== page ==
They seem to indicate, in an unnecessarily blurry way, that spell effects should change depending on the environment. Which is a really odd and unnecessary direction. They also seem to indicate that Diablo games do not have bright/flashy/glowing weapons, armor, enemies, or spell effects to help differentiate things on-screen, that each environment should be a brown mess and spells are indistinguishable from the background. I can only assume they did not play Diablo II.
Truthfully whoever created those images has an entirely distorted perception of what Diablo is. Really.
But hey, thanks for the feedback. It was delivered in a very hostile way. Source
- Huh? In other words, I think Bashiok just said that "Diablo II did, in fact, have glowing weapons"... well that's just untrue. Diablo II didn't have any glowing weapons O_o Bashiok, did YOU play Diablo II? Because I did, and still do, and it barely has any flashy stuff (if you compare it to diablo 3).
- I know, there were a few "unnecessary" flashy indications in Diablo II, like the poison effect that took over the entire screen.
Ah ok, fair enough, maybe not so much on weapons. A mistake. Screenshot it. ;)
Do any of those blend in? Diablo II always used very bright garish colors to help give indicators to the players to serve the gameplay. There was nothing wrong with it, but condemning what's in one hand while hiding the other is just untruthful.
- But in general it was much less flashy and noisy. Maybe that's the reason that Diablo II can have 8 players before things start to get messy, and DIablo 3 only needs 4 to make that happen.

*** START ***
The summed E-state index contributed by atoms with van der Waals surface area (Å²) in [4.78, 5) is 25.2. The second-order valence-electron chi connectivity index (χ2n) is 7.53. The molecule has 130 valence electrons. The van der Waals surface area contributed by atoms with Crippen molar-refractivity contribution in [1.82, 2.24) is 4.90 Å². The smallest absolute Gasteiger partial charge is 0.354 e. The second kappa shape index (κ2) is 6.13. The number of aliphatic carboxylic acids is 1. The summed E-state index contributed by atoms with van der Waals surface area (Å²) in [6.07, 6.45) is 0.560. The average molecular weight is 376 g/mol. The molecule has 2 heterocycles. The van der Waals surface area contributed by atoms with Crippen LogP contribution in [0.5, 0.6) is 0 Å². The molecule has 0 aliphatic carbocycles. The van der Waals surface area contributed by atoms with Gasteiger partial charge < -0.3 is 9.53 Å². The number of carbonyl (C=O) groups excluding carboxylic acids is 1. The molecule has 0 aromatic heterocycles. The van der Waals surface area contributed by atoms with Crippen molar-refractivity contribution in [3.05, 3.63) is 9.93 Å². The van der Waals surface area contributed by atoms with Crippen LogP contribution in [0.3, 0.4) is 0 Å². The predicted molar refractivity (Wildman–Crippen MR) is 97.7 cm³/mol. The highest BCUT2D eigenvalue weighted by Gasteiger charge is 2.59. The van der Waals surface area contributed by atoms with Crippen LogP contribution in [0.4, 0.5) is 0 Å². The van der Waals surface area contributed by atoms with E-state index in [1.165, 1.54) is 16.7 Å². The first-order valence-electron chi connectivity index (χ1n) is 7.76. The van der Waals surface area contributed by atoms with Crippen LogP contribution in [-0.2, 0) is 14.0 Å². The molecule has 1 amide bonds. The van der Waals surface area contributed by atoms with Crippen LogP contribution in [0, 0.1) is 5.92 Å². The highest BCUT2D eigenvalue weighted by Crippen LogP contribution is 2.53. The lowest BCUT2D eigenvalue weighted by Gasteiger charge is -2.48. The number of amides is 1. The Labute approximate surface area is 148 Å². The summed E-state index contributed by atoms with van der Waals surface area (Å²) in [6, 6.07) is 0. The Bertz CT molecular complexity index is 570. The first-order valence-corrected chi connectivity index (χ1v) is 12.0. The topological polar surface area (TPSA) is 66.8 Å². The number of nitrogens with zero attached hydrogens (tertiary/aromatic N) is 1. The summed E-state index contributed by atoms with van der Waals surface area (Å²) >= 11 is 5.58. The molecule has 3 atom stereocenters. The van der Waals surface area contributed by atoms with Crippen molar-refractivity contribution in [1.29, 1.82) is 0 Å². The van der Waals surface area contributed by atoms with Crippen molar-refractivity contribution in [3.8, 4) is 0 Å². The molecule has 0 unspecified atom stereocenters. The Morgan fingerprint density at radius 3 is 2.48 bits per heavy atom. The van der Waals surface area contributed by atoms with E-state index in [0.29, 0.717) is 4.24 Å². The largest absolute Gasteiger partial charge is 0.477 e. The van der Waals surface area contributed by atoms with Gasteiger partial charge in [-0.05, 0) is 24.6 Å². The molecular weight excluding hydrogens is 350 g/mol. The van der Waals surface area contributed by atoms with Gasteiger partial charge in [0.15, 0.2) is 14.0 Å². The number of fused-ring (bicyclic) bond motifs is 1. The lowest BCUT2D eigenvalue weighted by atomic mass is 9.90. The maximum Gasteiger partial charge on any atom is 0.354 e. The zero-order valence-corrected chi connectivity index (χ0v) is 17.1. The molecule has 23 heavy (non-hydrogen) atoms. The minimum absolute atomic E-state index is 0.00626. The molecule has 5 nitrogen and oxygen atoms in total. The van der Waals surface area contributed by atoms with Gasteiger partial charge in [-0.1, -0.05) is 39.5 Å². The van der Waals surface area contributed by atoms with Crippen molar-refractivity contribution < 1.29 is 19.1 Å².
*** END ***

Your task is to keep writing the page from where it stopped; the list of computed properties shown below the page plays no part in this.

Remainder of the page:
I wholly disagree. And we limit to 4 because we recognize that even in Diablo II 8 was way too many people, that anything above 4, even in Diablo II, made a terrible mess of the game.
- I'm sure that Blizzard have a bunch of awesome talented artists and animators working on that stuff. It just that things still look a little bit over the top / unnecessary and simple people like me would like to know why...
We want the game to look awesome. Skills should feel awesome. And more importantly you should be able to tell what each skill is. But I would disagree that most people are actually curious, as you are. The OP and others want to tell us that they know how to make a game better than we do, and I find that insulting.
PLEASE, be curious, ask why, give some reasoned feedback. But marking up a screenshot with red marker like it's a test and we're being graded by a teacher, it's a hostile approach as far as I'm concerned.
The skills are absolutely not final, we understand the issues with skills being too noisy, as I said, and it's something we're aware of and will keep on top of. Source
- Yes, but the garish green color for poisoned enemies was rather unnecessary. Also, saying "Well Diablo 2 had some garish colors so, therefore, any garish and/or over-the-top colors we put in D3 is justified" is not a good argument.